Polar Protic, Polar Aprotic and Non-Polar Solvents

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Organic Chemistry | Predicting the Mechanism as SN1 or SN2.

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Key Questions

  • Here's an example.

    Let's hypothetically react #Li^((+)) [(CH_2)_3CH_3]^((-))# (commonly #BuLi#) with acetone. Normally, #BuLi# is a fantastic nucleophile due to lithium's lewis acid characteristics.

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    If you solvate #BuLi# in the optimal amount of ethanol (commonly #EtOH#), you have now in solution, before anything happens, #BuLi#, #EtOH#, and acetone.

    Acetone:
    https://upload.wikimedia.org/

    What would most likely happen is that since #BuLi# has such a high nucleophilicity, instead of reacting with acetone all the time, there is a good chance it would also steal a proton from #EtOH#.

    At that point, #BuLi# would become butane, which is clearly nonreactive as a poor nucleophile. Then, #EtO^(-)# forms and it becomes a potential nucleophile to attack acetone (but less often, as it's a worse nucleophile).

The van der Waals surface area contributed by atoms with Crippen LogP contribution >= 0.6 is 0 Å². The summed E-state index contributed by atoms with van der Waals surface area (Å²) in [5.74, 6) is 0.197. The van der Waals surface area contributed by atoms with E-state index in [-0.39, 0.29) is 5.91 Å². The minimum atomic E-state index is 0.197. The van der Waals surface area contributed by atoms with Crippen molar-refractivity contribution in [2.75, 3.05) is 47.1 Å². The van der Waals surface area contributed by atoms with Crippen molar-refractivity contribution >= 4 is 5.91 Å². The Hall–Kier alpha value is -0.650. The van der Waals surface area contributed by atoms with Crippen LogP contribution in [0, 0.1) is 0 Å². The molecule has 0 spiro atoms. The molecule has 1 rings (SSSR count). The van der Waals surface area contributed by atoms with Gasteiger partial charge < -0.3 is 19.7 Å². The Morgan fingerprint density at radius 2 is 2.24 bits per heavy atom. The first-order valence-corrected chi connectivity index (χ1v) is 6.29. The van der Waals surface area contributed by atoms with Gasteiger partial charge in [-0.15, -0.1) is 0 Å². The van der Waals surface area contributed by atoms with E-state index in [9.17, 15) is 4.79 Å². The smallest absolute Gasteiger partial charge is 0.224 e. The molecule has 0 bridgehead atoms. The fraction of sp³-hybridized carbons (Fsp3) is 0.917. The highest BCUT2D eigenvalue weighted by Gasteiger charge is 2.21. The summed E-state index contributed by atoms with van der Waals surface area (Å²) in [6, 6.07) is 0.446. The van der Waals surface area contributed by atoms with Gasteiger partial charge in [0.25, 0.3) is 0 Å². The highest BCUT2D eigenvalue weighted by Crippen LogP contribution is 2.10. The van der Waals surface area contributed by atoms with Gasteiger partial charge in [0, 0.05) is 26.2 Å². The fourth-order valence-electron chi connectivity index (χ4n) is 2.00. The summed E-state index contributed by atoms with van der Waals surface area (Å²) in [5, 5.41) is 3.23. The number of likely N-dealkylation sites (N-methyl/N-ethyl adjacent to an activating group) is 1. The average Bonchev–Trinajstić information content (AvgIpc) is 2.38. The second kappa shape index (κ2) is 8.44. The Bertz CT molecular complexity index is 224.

At this point, you may realize that you now have a situation where:

    1. #BuLi# grabs a proton and loses its reactivity, allowing #EtO^(-)# to be an additional nucleophile (there's still some #BuLi# leftover)
    2. #BuLi# attacks acetone and the reaction proceeds to #EtOH# protonating the tetrahedral intermediate to form a tertiary alcohol.

    The result then is a mixture of the butane, #EtOH#, acetone, the tertiary alcohol, and the product of the mechanism where #EtO^(-)# attacks acetone. Ideally you don't want a mixture that you'd have to separate and purify later. If you got a pure product, that's what you should want.

    So naturally, it's a good idea, for example, to not use a protic solvent when using an anionic nucleophile, because it may actually deactivate the nucleophile.

  • Answer:

    Solvents that posses a polarity are called polar solvents.

    Explanation:

    Polarity implies that the solvent has unequal charge distribution among the atoms of the solvent molecule. For eg. Water. Water molecule consists of H-O-H or H2O. There is a difference in the electronegativity of hydrogen and oxygen. Oxygen has greater capacity of pulling the electrons towards itself.

    Otherwise, in solvents like benzene, hexane, etc. molecules do not exhibit polarity. These are known as non-polar solvents. Also, solutes and solvents generally obey the rule of 'Like dissolves like' meaning, polar solvents dissolve polar substances and form polar bonds or hydrogen bonds.

  • Answer:

    Non-polar solvents are non-polar molecules that can be used as solvent.

    Explanation:

    Non-polar solvents are any non-polar molecules that can be used as a solvent.

    Example:
    Hexane, pentane, heptane, etc.
    Carbon tetrachloride #"C"Cl_4#.

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